Additionally, depending on the market you are targeting, a later transplant date can reduce the risk of chilling injury or plant losses, while improving quality. If bedding plant growers are willing to roll the dice and gamble, the elimination of heating and chemical growth regulator costs may pay off by growing in an unheated high tunnel. However, if you are risk averse, we recommend having an emergency heating system on hand for bedding plant high tunnel production.

Next month, look for the second article on bench-top root zone heating. 

Joshua R. Gerovac is a graduate research assistant at Purdue University in Horticulture and Landscape Architecture. You can reach him at jgerovac@purdue.edu.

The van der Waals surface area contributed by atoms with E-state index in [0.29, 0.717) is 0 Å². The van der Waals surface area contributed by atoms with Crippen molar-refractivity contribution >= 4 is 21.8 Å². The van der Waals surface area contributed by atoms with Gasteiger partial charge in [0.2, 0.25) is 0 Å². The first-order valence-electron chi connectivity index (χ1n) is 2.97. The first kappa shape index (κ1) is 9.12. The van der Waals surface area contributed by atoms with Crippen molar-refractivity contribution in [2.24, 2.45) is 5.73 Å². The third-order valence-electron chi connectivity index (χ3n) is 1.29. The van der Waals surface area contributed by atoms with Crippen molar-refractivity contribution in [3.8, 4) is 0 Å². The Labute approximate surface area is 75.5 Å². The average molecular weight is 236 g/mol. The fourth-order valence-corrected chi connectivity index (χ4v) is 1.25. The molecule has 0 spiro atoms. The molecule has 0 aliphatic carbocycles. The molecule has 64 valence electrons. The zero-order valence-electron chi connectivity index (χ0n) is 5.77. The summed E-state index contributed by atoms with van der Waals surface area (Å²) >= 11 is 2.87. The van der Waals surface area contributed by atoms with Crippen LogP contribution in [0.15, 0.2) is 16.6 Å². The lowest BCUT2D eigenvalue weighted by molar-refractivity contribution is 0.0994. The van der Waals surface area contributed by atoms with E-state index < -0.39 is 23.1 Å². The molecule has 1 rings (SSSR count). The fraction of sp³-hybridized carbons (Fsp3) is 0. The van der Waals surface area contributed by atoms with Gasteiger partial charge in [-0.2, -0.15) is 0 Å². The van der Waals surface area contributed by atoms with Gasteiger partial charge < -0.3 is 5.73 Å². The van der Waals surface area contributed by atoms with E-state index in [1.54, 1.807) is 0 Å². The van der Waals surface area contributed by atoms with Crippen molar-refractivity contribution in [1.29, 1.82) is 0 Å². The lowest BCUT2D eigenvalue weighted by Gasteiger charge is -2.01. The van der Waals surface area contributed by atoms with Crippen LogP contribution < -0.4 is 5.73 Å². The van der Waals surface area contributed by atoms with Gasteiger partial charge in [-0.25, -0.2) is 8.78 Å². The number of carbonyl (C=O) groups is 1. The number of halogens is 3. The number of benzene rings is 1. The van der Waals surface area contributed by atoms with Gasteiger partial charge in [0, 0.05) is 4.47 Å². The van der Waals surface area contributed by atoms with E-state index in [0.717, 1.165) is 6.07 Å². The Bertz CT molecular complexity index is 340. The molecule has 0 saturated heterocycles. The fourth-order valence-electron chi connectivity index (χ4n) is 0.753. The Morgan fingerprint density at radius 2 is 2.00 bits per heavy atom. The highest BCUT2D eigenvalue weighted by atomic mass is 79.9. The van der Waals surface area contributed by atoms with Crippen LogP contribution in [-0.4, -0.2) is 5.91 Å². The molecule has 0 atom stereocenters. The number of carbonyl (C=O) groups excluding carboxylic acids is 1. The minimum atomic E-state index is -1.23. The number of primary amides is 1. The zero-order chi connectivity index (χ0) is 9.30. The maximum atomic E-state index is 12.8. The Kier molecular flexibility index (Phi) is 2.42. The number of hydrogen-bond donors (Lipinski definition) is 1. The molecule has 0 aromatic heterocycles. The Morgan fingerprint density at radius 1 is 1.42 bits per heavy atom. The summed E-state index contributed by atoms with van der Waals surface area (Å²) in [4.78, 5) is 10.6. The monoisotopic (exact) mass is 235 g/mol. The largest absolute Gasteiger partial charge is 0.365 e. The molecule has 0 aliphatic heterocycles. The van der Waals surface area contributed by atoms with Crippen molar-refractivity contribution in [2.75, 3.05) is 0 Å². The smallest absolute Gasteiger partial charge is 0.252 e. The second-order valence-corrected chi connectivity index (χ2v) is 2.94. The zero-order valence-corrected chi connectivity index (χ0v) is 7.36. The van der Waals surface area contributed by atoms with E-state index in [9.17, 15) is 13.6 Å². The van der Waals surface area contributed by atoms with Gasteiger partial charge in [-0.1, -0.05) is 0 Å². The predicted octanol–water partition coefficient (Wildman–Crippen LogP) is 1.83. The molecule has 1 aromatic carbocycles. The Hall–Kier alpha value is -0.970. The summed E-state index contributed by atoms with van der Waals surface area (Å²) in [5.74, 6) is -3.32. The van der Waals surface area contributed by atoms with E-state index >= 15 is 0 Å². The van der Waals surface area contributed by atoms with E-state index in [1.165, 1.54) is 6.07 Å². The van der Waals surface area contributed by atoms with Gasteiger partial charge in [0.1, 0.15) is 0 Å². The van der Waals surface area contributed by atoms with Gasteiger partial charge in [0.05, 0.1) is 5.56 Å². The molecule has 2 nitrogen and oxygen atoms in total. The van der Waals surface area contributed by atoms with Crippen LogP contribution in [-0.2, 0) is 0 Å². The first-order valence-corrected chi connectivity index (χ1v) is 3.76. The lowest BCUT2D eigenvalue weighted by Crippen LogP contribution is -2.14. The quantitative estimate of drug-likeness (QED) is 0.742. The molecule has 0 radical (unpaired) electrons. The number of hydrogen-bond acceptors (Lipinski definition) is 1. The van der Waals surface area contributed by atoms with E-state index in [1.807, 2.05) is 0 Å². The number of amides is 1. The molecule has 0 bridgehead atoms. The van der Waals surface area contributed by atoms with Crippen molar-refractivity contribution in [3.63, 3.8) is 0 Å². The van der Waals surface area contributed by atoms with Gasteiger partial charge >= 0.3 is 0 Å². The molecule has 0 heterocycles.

Roberto G. Lopez is an assistant professor and floriculture extension specialist in the Department of Horticulture and Landscape Architecture at Purdue University. Roberto is a member of the Floriculture Sustainability Research Coalition. You can eMail him at rglopez@purdue.edu.

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One comment on “High Tunnels: Reduce Heating Costs While Improving Bedding Plant Quality [Slideshow]

  1. Trey Rosacker

    If I’m building a sawtooth grhse opening on roof should face what direction? Houses are oriented north to south (so if I drove straight through house I can drive north to south and vise versa?

    I’m in south Florida on east coast ( Boynton bch, Fl)

    Trey